About a month ago I joined a co-op to buy soap nuts in bulk. I was scared. What if I bought 3 kilos and hated them? They’re kind of an expensive experiment. But if I like them, they’re way cheaper than detergent.
What if I bought 3 kilos and loved them, and then wish I had bought more?
I agonized after placing my order about whether to modify it. The woman coordinating the co-op promised me that if she loved them and I loved them, that she would run another.
My big bags of sundsnuts (my new favorite made-up word) showed up last week, and amazingly enough, I happened to have laundry waiting to be washed! Call it fate, call it divine intervention, call it laziness in housework – whatever you call it, I was ready to experiment.
Inside each bag were 6 small bags for putting a few nuts in and tossing into the wash.
Fresh sudsnuts, straight out of the bag. They’re wrinkly and weird with a glossy coating on the inside. This is the saposin, which is what will clean and soften laundry.
Soap nuts have a little bit of a strange smell – kind of like apple cider vinegar and maybe a little bit of soil. I walked into the laundry room during my first soap nuts load of laundry, and was a little surprised to smell that smell coming from the washing machine as well. But after pulling the clothes out of the wash there was no smell on the fabric.
After 5 or 6 times through the wash there’s still some of the glossy coating, which means they’re good for another load! The shells are softening and beginning to break down. I make sure to fish the little bag out of the laundry when I’m done with the laundry, open it up and let everything air dry. Of course when I’m running load after load I just check to make sure there’s some saposin left and toss it straight into the next load.
I’ve washed towels, diapers, a load of my clothes and the true test of efficacy – a load of the Mountain Man’s clothes including his running socks. Everything came out smelling like nothing, which is how I like my laundry to smell. Making the leap to soap nuts can be especially hard for people who love the smell of their laundry soap – but I have long been using scent-free detergents. The Mountain Man doesn’t like his clothes to smell perfumey, and when I was pregnant perfumes really bothered me so we stopped using products with anything but the lightest scents. Since I had sensitive skin as a kid I was also committed to using scent-free detergents for the Pie’s laundry, and it’s easiest to just have one kind of soap.
After a few successful loads of laundry I decided to test out making a liquid soap. I threw about 12 nuts in 6 cups of water and boiled for 30 minutes, as instructed on the bag.
The instructions indicate that this process should result in about 4 cups of liquid soap, but I ended up with about 1.5 cups and soap nuts that didn’t look quite “spent”. I may try more water next time. The bag indicates that you should only make small portions at a time, because there are no preservatives and the solution could go bad.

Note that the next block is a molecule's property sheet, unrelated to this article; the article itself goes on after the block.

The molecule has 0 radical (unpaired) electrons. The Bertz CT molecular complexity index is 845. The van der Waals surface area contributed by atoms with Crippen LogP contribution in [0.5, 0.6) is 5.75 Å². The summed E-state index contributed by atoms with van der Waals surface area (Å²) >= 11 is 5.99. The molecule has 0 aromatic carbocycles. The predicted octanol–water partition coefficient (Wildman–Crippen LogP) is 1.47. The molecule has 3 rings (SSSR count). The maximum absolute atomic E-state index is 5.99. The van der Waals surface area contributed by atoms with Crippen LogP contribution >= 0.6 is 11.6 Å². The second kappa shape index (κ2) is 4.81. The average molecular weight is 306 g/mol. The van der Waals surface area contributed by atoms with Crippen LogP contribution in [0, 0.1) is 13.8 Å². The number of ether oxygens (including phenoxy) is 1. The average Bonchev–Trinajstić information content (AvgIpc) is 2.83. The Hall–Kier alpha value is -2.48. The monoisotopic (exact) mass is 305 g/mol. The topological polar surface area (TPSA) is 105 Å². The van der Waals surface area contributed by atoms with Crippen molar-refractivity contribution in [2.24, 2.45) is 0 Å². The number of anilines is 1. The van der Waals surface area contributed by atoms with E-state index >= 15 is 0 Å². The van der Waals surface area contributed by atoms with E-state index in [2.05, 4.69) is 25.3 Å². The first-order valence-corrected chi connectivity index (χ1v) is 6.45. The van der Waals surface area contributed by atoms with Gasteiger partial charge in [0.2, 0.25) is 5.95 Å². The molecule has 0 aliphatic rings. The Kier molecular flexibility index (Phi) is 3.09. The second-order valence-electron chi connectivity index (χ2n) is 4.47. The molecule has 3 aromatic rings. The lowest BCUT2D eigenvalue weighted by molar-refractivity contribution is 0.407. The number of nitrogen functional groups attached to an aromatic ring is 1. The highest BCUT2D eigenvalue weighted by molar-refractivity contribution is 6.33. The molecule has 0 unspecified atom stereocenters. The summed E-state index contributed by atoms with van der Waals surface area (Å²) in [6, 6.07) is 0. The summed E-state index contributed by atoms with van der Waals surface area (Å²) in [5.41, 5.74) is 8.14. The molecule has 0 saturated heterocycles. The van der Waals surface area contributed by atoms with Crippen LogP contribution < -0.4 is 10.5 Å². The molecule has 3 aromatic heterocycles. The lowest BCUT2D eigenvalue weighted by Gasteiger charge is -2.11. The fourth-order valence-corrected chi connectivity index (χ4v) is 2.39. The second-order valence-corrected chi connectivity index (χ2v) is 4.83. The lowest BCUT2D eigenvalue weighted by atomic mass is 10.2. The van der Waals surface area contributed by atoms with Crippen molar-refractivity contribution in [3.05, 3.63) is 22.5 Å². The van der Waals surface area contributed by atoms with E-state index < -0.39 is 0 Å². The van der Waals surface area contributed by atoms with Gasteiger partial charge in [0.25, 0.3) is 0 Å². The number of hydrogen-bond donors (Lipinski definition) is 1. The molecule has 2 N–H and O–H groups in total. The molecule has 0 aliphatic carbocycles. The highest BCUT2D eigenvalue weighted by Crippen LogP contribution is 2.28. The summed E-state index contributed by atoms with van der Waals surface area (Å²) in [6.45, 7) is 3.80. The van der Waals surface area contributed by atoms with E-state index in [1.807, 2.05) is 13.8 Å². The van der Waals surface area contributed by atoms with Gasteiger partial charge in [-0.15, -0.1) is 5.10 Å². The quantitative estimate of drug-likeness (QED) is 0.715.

Once the soap nuts are no longer shiny on the inside, you can just toss them in the compost. No waste, all natural, chemical-free, low cost… as long as they keep cleaning our laundry, I don’t know what could be better.
I was a little concerned about using soap nuts on diapers, since you’re not supposed to use plant-based detergents because they leave a residue which decreases the diaper’s absorbency. A few websites about soap nuts and the experience of other moms quelled that fear, assuring me that they are OK to use on diapers, that they can actually strip your diapers of other built-up detergent residues, and can leave the diapers fluffy and soft. If staining is an issue in your diapers or if they end up looking dingy, you can use some baking soda (since soap nuts don’t have any stain-fighting properties, this may be necessary in any load of whites) and if the ammonia smell isn’t completely washed out you can add some vinegar to the rinse cycle.
A reader, after seeing my post about trying soap nuts, asked if you have to remove them before the rinse cycle. I’d read that you just leave the nuts in the bag in the wash through all the cycles, but now I was uncertain. I read some more, and leaving them in seems to be fine. They don’t create suds and the saposin acts as a fabric softener in the rinse & spin cycles. The Mountain Man’s t-shirts do seem much softer than before, almost like I used fabric softener! I’m way too cheap for fabric softener.
I ran a load of dishes with that liquid, and it worked pretty well! The soap nuts just clean – the liquid is non-abrasive and doesn’t dissolve food, so you have to rinse the dishes fairly well before running the dishwasher.
And what about that jar of cloudy brown liquid on the kitchen counter? Well I thought nothing of it. The Mountain Man came home from work though, gave me a hug, and over my shoulder saw the jar. “Uh… WHAT is THAT?” he asked. Without giving me a moment to explain he said “Are you fertilizing your plants with pee? What is wrong with your pee? You need to dilute it before watering. Stop being such a hippie it’s gross. That pee looks bad I wouldn’t fertilize your plants with that. That belongs in the garage!” By the time he told me that jars of pee belong in the garage I had lost it with the giggle fits. The next morning as we sat down to share coffee together, he asked again, hesitantly, what was in the jar. I had been laughing too hard to tell him.
It can definitely be intimidating to try these out, but some online stores sell small samples so you can try them without a kilo of commitment. It’s another small step in living a little bit of a more natural, closed system kind of life. Sure these are imported from Nepal and have quite a carbon footprint of their own – but they are still less expensive, less wasteful and less environmentally damaging than a bottle of detergent.
And it’s worth the laugh to surprise your partner with a jar of it on the counter.